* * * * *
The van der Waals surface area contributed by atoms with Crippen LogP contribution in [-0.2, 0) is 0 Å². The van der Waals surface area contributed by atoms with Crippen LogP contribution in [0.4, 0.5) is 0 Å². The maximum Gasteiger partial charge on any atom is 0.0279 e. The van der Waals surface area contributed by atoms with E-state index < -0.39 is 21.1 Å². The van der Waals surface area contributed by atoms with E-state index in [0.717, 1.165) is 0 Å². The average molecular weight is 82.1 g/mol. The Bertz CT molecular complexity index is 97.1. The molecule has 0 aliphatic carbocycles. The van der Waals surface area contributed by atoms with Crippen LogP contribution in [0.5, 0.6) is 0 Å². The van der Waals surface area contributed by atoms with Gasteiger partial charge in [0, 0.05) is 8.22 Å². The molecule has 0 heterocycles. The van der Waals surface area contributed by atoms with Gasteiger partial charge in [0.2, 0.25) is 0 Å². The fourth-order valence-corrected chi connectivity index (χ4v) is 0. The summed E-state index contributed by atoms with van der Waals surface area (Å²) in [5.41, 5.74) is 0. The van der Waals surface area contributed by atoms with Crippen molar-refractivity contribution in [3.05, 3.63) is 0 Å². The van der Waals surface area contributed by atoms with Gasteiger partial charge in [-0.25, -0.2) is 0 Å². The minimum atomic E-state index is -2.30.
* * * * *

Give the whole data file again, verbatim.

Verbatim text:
The van der Waals surface area contributed by atoms with Crippen LogP contribution in [-0.2, 0) is 0 Å². The van der Waals surface area contributed by atoms with Crippen LogP contribution in [0.4, 0.5) is 0 Å². The maximum Gasteiger partial charge on any atom is 0.0279 e. The van der Waals surface area contributed by atoms with E-state index < -0.39 is 21.1 Å². The van der Waals surface area contributed by atoms with E-state index in [0.717, 1.165) is 0 Å². The average molecular weight is 82.1 g/mol. The Bertz CT molecular complexity index is 97.1. The molecule has 0 aliphatic carbocycles. The van der Waals surface area contributed by atoms with Crippen LogP contribution in [0.5, 0.6) is 0 Å². The van der Waals surface area contributed by atoms with Gasteiger partial charge in [0, 0.05) is 8.22 Å². The molecule has 0 heterocycles. The van der Waals surface area contributed by atoms with Gasteiger partial charge in [0.2, 0.25) is 0 Å². The fourth-order valence-corrected chi connectivity index (χ4v) is 0. The summed E-state index contributed by atoms with van der Waals surface area (Å²) in [5.41, 5.74) is 0. The van der Waals surface area contributed by atoms with Crippen molar-refractivity contribution in [3.05, 3.63) is 0 Å². The van der Waals surface area contributed by atoms with Gasteiger partial charge in [-0.25, -0.2) is 0 Å². The minimum atomic E-state index is -2.30.